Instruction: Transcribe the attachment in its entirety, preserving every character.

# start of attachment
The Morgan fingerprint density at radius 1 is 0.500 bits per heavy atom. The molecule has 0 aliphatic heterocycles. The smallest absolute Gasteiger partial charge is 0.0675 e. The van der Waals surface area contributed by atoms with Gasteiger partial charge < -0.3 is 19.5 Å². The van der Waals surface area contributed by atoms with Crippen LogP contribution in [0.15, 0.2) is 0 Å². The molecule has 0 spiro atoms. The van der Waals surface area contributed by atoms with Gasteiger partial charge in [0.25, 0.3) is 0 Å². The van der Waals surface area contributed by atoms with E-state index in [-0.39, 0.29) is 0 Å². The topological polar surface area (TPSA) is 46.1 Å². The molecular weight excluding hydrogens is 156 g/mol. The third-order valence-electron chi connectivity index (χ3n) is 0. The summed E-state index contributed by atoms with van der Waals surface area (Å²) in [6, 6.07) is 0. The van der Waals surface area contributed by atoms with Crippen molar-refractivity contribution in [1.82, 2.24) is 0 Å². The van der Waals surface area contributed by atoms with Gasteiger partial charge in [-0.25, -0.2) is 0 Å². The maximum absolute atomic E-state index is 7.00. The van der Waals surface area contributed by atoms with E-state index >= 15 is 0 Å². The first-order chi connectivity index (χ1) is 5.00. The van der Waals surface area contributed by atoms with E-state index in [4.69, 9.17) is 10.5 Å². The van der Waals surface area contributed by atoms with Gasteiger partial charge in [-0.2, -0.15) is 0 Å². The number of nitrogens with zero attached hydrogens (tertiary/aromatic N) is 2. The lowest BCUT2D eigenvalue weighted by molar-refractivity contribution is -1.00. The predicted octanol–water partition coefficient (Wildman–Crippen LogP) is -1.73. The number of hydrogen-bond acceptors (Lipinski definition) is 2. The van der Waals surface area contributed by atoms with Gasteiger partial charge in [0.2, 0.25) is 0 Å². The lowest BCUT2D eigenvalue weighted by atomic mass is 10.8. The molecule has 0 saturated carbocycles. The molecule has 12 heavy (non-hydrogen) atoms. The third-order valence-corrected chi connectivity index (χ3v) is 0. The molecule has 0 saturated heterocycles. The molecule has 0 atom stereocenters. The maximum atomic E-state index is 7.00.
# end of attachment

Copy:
The Morgan fingerprint density at radius 1 is 0.500 bits per heavy atom. The molecule has 0 aliphatic heterocycles. The smallest absolute Gasteiger partial charge is 0.0675 e. The van der Waals surface area contributed by atoms with Gasteiger partial charge < -0.3 is 19.5 Å². The van der Waals surface area contributed by atoms with Crippen LogP contribution in [0.15, 0.2) is 0 Å². The molecule has 0 spiro atoms. The van der Waals surface area contributed by atoms with Gasteiger partial charge in [0.25, 0.3) is 0 Å². The van der Waals surface area contributed by atoms with E-state index in [-0.39, 0.29) is 0 Å². The topological polar surface area (TPSA) is 46.1 Å². The molecular weight excluding hydrogens is 156 g/mol. The third-order valence-electron chi connectivity index (χ3n) is 0. The summed E-state index contributed by atoms with van der Waals surface area (Å²) in [6, 6.07) is 0. The van der Waals surface area contributed by atoms with Crippen molar-refractivity contribution in [1.82, 2.24) is 0 Å². The van der Waals surface area contributed by atoms with Gasteiger partial charge in [-0.25, -0.2) is 0 Å². The maximum absolute atomic E-state index is 7.00. The van der Waals surface area contributed by atoms with E-state index >= 15 is 0 Å². The first-order chi connectivity index (χ1) is 5.00. The van der Waals surface area contributed by atoms with E-state index in [4.69, 9.17) is 10.5 Å². The van der Waals surface area contributed by atoms with Gasteiger partial charge in [-0.2, -0.15) is 0 Å². The number of nitrogens with zero attached hydrogens (tertiary/aromatic N) is 2. The lowest BCUT2D eigenvalue weighted by molar-refractivity contribution is -1.00. The predicted octanol–water partition coefficient (Wildman–Crippen LogP) is -1.73. The number of hydrogen-bond acceptors (Lipinski definition) is 2. The van der Waals surface area contributed by atoms with Gasteiger partial charge in [0.2, 0.25) is 0 Å². The lowest BCUT2D eigenvalue weighted by atomic mass is 10.8. The molecule has 0 saturated carbocycles. The molecule has 12 heavy (non-hydrogen) atoms. The third-order valence-corrected chi connectivity index (χ3v) is 0. The molecule has 0 saturated heterocycles. The molecule has 0 atom stereocenters. The maximum atomic E-state index is 7.00.